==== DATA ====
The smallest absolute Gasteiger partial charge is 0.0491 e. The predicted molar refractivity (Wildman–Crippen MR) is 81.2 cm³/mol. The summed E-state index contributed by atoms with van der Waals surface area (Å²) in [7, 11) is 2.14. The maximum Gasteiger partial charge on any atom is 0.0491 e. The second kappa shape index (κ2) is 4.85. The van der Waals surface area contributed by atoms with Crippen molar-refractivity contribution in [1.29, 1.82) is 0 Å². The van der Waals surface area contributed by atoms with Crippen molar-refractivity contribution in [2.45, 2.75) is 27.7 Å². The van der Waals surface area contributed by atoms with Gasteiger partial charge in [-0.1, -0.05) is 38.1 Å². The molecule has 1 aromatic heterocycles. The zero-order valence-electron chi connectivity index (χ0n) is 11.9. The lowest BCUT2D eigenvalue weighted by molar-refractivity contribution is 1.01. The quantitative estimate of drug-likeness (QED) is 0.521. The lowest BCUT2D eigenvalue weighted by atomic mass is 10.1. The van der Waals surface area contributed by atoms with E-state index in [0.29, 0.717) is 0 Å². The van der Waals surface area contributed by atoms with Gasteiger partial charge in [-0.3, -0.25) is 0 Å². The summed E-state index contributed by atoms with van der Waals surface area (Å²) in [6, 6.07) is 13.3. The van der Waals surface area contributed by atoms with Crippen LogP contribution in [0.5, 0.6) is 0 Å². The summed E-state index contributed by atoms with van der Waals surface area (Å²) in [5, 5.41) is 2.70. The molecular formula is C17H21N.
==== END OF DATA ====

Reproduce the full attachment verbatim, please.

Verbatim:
The smallest absolute Gasteiger partial charge is 0.0491 e. The predicted molar refractivity (Wildman–Crippen MR) is 81.2 cm³/mol. The summed E-state index contributed by atoms with van der Waals surface area (Å²) in [7, 11) is 2.14. The maximum Gasteiger partial charge on any atom is 0.0491 e. The second kappa shape index (κ2) is 4.85. The van der Waals surface area contributed by atoms with Crippen molar-refractivity contribution in [1.29, 1.82) is 0 Å². The van der Waals surface area contributed by atoms with Crippen molar-refractivity contribution in [2.45, 2.75) is 27.7 Å². The van der Waals surface area contributed by atoms with Gasteiger partial charge in [-0.1, -0.05) is 38.1 Å². The molecule has 1 aromatic heterocycles. The zero-order valence-electron chi connectivity index (χ0n) is 11.9. The lowest BCUT2D eigenvalue weighted by molar-refractivity contribution is 1.01. The quantitative estimate of drug-likeness (QED) is 0.521. The lowest BCUT2D eigenvalue weighted by atomic mass is 10.1. The van der Waals surface area contributed by atoms with E-state index in [0.29, 0.717) is 0 Å². The van der Waals surface area contributed by atoms with Gasteiger partial charge in [-0.3, -0.25) is 0 Å². The summed E-state index contributed by atoms with van der Waals surface area (Å²) in [6, 6.07) is 13.3. The van der Waals surface area contributed by atoms with Crippen LogP contribution in [0.5, 0.6) is 0 Å². The summed E-state index contributed by atoms with van der Waals surface area (Å²) in [5, 5.41) is 2.70. The molecular formula is C17H21N.